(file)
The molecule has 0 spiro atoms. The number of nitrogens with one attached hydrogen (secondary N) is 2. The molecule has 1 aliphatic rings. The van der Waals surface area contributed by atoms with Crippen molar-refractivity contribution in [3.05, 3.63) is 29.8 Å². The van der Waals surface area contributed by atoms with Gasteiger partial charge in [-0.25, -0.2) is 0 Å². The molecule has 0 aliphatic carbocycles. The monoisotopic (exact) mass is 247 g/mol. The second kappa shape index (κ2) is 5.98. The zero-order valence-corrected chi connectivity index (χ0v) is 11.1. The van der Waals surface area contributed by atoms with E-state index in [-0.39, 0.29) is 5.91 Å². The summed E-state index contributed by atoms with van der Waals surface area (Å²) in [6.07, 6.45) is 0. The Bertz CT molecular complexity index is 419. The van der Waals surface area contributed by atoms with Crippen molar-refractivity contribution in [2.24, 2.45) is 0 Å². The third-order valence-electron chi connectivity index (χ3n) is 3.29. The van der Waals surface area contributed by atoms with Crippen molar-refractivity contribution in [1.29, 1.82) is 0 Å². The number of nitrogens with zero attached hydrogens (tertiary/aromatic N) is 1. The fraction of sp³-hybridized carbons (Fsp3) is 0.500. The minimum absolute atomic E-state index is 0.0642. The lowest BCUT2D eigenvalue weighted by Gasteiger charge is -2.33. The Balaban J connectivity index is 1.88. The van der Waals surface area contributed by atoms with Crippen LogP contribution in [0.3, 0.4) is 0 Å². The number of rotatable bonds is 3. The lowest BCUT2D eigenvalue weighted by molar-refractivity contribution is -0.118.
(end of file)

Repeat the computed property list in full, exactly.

The molecule has 0 spiro atoms. The number of nitrogens with one attached hydrogen (secondary N) is 2. The molecule has 1 aliphatic rings. The van der Waals surface area contributed by atoms with Crippen molar-refractivity contribution in [3.05, 3.63) is 29.8 Å². The van der Waals surface area contributed by atoms with Gasteiger partial charge in [-0.25, -0.2) is 0 Å². The molecule has 0 aliphatic carbocycles. The monoisotopic (exact) mass is 247 g/mol. The second kappa shape index (κ2) is 5.98. The zero-order valence-corrected chi connectivity index (χ0v) is 11.1. The van der Waals surface area contributed by atoms with E-state index in [-0.39, 0.29) is 5.91 Å². The summed E-state index contributed by atoms with van der Waals surface area (Å²) in [6.07, 6.45) is 0. The Bertz CT molecular complexity index is 419. The van der Waals surface area contributed by atoms with Crippen molar-refractivity contribution in [2.24, 2.45) is 0 Å². The third-order valence-electron chi connectivity index (χ3n) is 3.29. The van der Waals surface area contributed by atoms with Crippen molar-refractivity contribution in [1.29, 1.82) is 0 Å². The number of nitrogens with zero attached hydrogens (tertiary/aromatic N) is 1. The fraction of sp³-hybridized carbons (Fsp3) is 0.500. The minimum absolute atomic E-state index is 0.0642. The lowest BCUT2D eigenvalue weighted by Gasteiger charge is -2.33. The Balaban J connectivity index is 1.88. The van der Waals surface area contributed by atoms with Crippen LogP contribution in [0.3, 0.4) is 0 Å². The number of rotatable bonds is 3. The lowest BCUT2D eigenvalue weighted by molar-refractivity contribution is -0.118.